Eagle Scout capitalizes on Farley’s bluebird project, builds additional boxes

Eagle Scout capitalizes on Farley’s bluebird project, builds additional boxes

March 11-15 is National Wildlife Week. It connects budding conservationists of all ages to the wonders of wildlife.

Eagle Scout candidate Stryker Wylly holds one of the 30 bluebird boxes produced for his Eagle Scout project.

Plant Farley’s 1,850-acre site has long been a haven for wildlife. Meadows, woods, wetlands, ponds and a lake provide homes to deer, waterfowl, gopher tortoises and bluebirds.

To encourage and monitor the bluebird population, the plant has bluebird boxes around the site. The employees count the number of nests, eggs and baby bluebirds and record the results.

Eagle Scout candidate Stryker Wylly learned of Plant Farley’s environmental commitment and developed his Eagle Scout project around the plant’s bluebird program. He worked with Farley Facilities Foreman Corby Dolar to develop a three-phase plan to replace 30 older bluebird houses at the plant.

Over three Saturdays in February, Wyllyand a group of 13 scouts and their mentors from Troop 106 prepared the necessary materials and set up an assembly line to build the boxes.

“We had to make some adjustments during the assembly phase to ensure that parts fit together properly,” noted Wylly. “It was a task, but the scouts worked together to make the necessary adjustments, and the birdhouses were assembled quickly and accurately.”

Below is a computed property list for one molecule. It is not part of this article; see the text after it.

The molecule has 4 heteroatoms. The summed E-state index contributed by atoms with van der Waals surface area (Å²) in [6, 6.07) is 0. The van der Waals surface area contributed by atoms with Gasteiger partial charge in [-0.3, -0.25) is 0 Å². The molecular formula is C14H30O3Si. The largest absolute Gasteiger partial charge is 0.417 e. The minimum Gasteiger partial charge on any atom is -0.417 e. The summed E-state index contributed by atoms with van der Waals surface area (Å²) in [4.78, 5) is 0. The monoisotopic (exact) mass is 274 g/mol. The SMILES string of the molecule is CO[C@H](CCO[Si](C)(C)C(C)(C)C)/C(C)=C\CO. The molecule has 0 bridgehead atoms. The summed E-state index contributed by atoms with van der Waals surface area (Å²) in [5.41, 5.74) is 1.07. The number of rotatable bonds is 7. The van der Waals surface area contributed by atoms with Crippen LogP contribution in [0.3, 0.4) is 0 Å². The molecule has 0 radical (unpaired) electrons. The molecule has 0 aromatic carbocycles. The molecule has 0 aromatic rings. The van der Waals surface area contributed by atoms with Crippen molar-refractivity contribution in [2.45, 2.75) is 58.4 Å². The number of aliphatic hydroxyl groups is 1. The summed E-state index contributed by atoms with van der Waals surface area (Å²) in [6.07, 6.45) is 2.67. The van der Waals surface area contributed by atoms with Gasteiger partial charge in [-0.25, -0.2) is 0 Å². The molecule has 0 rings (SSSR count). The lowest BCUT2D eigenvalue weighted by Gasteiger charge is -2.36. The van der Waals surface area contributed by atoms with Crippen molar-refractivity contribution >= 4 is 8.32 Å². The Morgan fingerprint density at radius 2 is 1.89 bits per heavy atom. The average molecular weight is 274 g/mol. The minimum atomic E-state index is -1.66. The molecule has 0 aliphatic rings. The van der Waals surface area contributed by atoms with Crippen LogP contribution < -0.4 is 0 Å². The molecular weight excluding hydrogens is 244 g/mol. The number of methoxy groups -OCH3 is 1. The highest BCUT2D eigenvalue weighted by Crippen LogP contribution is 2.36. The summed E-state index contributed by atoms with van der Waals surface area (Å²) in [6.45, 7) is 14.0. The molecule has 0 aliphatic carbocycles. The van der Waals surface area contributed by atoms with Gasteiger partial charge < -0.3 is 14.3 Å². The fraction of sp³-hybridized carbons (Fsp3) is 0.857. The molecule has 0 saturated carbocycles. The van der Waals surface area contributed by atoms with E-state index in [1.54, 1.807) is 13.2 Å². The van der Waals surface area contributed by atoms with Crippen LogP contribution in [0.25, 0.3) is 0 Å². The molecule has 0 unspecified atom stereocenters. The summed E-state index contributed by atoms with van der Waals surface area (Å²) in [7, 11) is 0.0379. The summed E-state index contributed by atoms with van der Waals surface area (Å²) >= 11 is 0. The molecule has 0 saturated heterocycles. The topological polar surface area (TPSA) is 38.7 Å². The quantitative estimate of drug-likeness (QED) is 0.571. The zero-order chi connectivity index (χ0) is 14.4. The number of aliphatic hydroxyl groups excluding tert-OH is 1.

The scouts then worked with Dolar and Farley Environmental Specialist Eric Mullins to safely mount and secure the new boxes around the plant site. 

Wyllysays it’s up to the birds now. “The birdhouses look great, and it’s time for the bluebirds to decide if they like them. Bluebirds are only partially migratory, meaning that if conditions are right, they will stay year-round. Southeast Alabama has a climate that will support this, and Farley’s land and these houses could attract more bluebirds to this area.”

The Farley bluebird nesting program is also a part of the Energy Education Center’s outreach. The center partners with local school-aged children to monitor their own boxes and record the results.